Formless Aims to Use Web3 to Break Barriers Between Tech and Entertainment

Formless is building a blockchain platform that will allow musicians to upload their songs and music videos. The startup aims to give musicians more ownership over their work.
Written by Miranda Perez
September 8, 2022Updated: September 9, 2022
Formless Team side by side
The Formless team (from left to right) includes Bixia Mac, co-founder CFO; John Morgan, co-founder and head of artist relations; Justin Zubrick, co-founder and CBO; Brandon Tory, co-founder and CEO; Jason Martin, co-founder and COO; and Rashaad Bryant, CPO. | Photo: Formless 

Sure the latest initiatives from the Teslas, Apples and Googles of the industry tend to dominate the tech news space — and with good reason. Still, the tech titans aren’t the only ones bringing innovation to the sector.

In an effort to highlight up-and-coming startups, Built In has launched The Future 5 across 11 major U.S. tech hubs. Each quarter, we will feature five tech startups, nonprofits or entrepreneurs in each of these hubs who just might be working on the next big thing. You can check out last quarter’s Boston round-up here.

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As the Web3 sector continues to evolve, bright minds are hard at work making it possible for the blockchain to hold assets that are not exclusively digital artworks. Non-fungible tokens (NFTs) are often the talk of the town when it comes to Web3, and while most people peg the definition of an NFT to be artwork, startups are emerging to allow for other creative assets to be decentralized possessions. 

Boston-based Formless is at the forefront of making Web3 music videos possible. Founded in 2018, the startup is building a blockchain platform that will allow musicians to upload their songs and music videos, giving them more ownership over their work.

Earlier this year, Formless launched a pre-beta version of its audio and video content distribution platform, which is available on the Ethereum and Polygon testnet blockchains. The startup plans to release a beta version of its platform later this year.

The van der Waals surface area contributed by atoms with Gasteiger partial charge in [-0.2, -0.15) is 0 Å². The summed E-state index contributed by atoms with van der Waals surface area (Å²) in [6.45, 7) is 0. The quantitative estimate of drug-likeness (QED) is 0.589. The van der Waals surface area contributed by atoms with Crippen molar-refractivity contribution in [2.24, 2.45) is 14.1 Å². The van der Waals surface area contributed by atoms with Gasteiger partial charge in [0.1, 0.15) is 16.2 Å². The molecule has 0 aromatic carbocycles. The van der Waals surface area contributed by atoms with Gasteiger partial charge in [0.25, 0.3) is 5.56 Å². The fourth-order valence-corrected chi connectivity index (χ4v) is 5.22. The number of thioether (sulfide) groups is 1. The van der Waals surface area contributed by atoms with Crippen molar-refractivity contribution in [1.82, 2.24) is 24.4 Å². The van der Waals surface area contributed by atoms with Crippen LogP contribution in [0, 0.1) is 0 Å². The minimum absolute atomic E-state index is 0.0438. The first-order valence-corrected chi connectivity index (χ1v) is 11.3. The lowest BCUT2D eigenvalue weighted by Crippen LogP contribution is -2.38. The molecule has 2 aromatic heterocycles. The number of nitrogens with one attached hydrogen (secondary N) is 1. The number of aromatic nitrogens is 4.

I believe that the business decisions around each individual piece of content should be made by the artist.”

Formless co-founder and CEO Brandon Tory told Built In via email that the idea for the company started when he was a child. 

“I grew up in a neighborhood where hip-hop was really the primary language — it was the way that I made virtually all of my friends, the way that I understood reality and the way that we collectively got through hard times using shared experiences,” Tory said. “But for me, in particular, ... coding and technology were the things I was most passionate about.”

Tory said he spent countless hours as a teenager trying to learn everything about tech, even though it didn’t really match his culture or with what his friends were doing.

“I couldn’t really understand how to merge my identities, ​​and even as I became an adult, I was challenged with that,” he said.

Naming the company Formless is an ode to Tory’s coming-of-age realization that both his cultural background and interests can co-exist. In adulthood, Tory landed roles as a software engineer at Apple and Google. As his career in tech thrived, he simultaneously pursued a music career and was discovered by record producer Timbaland. 

“Even though I had started to see some success as an emerging artist, financially there was no way to sustain myself, and this is when I started to put more serious thought into the business side of music and content distribution,” Tory said.

When Tory learned more about Web3, he realized that uploading music to the blockchain can help give artists independence and more financial control over how their music makes money.

“I believe that the business decisions around each individual piece of content should be made by the artist,” Tory said. “And the only scalable way to do that is to not treat songs as files but to treat songs as programs. Programs control the way that money moves on the internet. ... Many people think of blockchains as public, distributed databases but it turns out there’s another interesting feature. Blockchains can be used to execute programs called smart contracts. This was the natural intersection of Formless and Web3.”

With the help of his co-founders, Tony and his team built Formless into what it is today. As the startup expands, it aspires to redefine what it means to be an artist and technical founder while also revolutionizing the digital content industry.

Formless currently has 12 employees. As it gears up to launch a beta version of its platform, the company is actively hiring for marketing and administrative positions. Tony said Formless plans to bring on engineers and product managers in the near future. 

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